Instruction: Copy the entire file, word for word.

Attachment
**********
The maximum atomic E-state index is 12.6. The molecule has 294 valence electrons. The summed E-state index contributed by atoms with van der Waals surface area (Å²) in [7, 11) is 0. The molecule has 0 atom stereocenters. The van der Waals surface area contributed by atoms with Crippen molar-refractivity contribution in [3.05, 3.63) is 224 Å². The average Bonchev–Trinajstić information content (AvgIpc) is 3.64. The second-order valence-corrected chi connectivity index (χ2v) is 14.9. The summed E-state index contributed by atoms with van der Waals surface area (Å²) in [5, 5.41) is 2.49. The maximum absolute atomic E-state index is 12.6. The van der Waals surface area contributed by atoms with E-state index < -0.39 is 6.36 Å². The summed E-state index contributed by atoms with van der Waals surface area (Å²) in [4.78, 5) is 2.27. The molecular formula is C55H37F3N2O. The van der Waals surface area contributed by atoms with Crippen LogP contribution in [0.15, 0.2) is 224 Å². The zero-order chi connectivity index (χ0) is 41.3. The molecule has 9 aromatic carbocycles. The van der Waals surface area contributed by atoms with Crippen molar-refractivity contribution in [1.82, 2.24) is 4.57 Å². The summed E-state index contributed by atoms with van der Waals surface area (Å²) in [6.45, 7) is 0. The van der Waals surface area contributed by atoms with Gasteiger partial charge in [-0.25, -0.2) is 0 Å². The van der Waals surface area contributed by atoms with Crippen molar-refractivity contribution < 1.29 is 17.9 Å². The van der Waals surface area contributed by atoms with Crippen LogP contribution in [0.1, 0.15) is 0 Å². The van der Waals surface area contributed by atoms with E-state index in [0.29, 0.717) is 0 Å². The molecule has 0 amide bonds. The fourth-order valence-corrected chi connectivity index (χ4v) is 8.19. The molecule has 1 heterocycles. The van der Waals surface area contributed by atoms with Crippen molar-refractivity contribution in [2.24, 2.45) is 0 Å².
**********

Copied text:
The maximum atomic E-state index is 12.6. The molecule has 294 valence electrons. The summed E-state index contributed by atoms with van der Waals surface area (Å²) in [7, 11) is 0. The molecule has 0 atom stereocenters. The van der Waals surface area contributed by atoms with Crippen molar-refractivity contribution in [3.05, 3.63) is 224 Å². The average Bonchev–Trinajstić information content (AvgIpc) is 3.64. The second-order valence-corrected chi connectivity index (χ2v) is 14.9. The summed E-state index contributed by atoms with van der Waals surface area (Å²) in [5, 5.41) is 2.49. The maximum absolute atomic E-state index is 12.6. The van der Waals surface area contributed by atoms with E-state index < -0.39 is 6.36 Å². The summed E-state index contributed by atoms with van der Waals surface area (Å²) in [4.78, 5) is 2.27. The molecular formula is C55H37F3N2O. The van der Waals surface area contributed by atoms with Crippen LogP contribution in [0.15, 0.2) is 224 Å². The zero-order chi connectivity index (χ0) is 41.3. The molecule has 9 aromatic carbocycles. The van der Waals surface area contributed by atoms with Crippen molar-refractivity contribution in [1.82, 2.24) is 4.57 Å². The summed E-state index contributed by atoms with van der Waals surface area (Å²) in [6.45, 7) is 0. The van der Waals surface area contributed by atoms with Gasteiger partial charge in [-0.25, -0.2) is 0 Å². The van der Waals surface area contributed by atoms with Crippen molar-refractivity contribution < 1.29 is 17.9 Å². The van der Waals surface area contributed by atoms with Crippen LogP contribution in [0.1, 0.15) is 0 Å². The van der Waals surface area contributed by atoms with E-state index in [0.29, 0.717) is 0 Å². The molecule has 0 amide bonds. The fourth-order valence-corrected chi connectivity index (χ4v) is 8.19. The molecule has 1 heterocycles. The van der Waals surface area contributed by atoms with Crippen molar-refractivity contribution in [2.24, 2.45) is 0 Å².